M.D. Anderson Cancer Center has signed an agreement to buy the Alaris system with Guardrails MX software. The pumps also include the optional built in bar code reader for meds administration. Give the many options on their system, the Alaris press release is rather sketchy on what exactly M.D. Anderson bought. No mention is made of integration with the hospital's ADT or pharmacy systems, nor for the alarm notification that's facilitated by Emergin.

Health took the time to really understand our business objectives and
make sure we instituted a solution that would meet our long-term
IV-medication management needs," said Jane Kwan, finance manager,
department of pharmacy for The University of Texas M. D. Anderson
Cancer Center. "One module we are implementing, the Alaris®
Auto-ID module, will allow us to scan the patient's wristband,
clinician's ID and IV bag prior to administration, which will help
improve data capture and safety."

Sounds like a long sales cycle, which is par for the course when connectivity is added to a medical device sale.

UPDATE: Knowledgeable readers have provided some additional information on this sale in the comments below, including the following:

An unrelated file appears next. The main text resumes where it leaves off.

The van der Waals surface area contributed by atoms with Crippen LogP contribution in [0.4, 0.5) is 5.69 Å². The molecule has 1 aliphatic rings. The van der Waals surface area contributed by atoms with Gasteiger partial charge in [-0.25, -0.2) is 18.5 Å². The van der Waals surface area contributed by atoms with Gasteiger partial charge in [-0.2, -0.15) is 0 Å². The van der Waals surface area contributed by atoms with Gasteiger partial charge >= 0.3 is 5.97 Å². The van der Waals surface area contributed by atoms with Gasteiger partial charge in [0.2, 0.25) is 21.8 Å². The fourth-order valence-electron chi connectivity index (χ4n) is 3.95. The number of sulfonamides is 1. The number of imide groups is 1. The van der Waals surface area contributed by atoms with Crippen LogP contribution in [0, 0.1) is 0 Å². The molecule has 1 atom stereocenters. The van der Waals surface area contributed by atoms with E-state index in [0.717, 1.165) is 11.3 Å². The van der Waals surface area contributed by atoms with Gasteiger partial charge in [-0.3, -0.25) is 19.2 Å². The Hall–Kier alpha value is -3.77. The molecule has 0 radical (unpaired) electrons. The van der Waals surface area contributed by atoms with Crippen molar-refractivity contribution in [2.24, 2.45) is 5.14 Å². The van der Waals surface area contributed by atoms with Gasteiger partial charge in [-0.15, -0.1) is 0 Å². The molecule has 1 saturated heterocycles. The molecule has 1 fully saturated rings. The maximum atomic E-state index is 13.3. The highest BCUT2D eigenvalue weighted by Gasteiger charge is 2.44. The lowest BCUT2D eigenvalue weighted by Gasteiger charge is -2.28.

UTMDA has acquired a COMPLETE system, all modules and services that
Cardinal Health/Alaris Products currently markets including: PC, LVP,
syringe, PCA, EtCO2, SpO2, Auto-ID/Bar-Code, Network Server/Wireless
cards, integration Gateway, integration sockets for Emergin,
Professional Services and the new Guardrails MX software suite. The
Alaris wireless network system will be integrated with their wireless
infrastructure for collection of CQI data and updates for formulary.
They currently use US Biogistics Asset Trakker and will interface with
new RFID tags on each Alaris module for room level tracking. The system
is integrated with ADT [...]. They are also an Emergin partner and will integrate with
Emergin through the Alaris Gateway and socket. The Gateway and wireless
network opens the door for many future integration opportunities.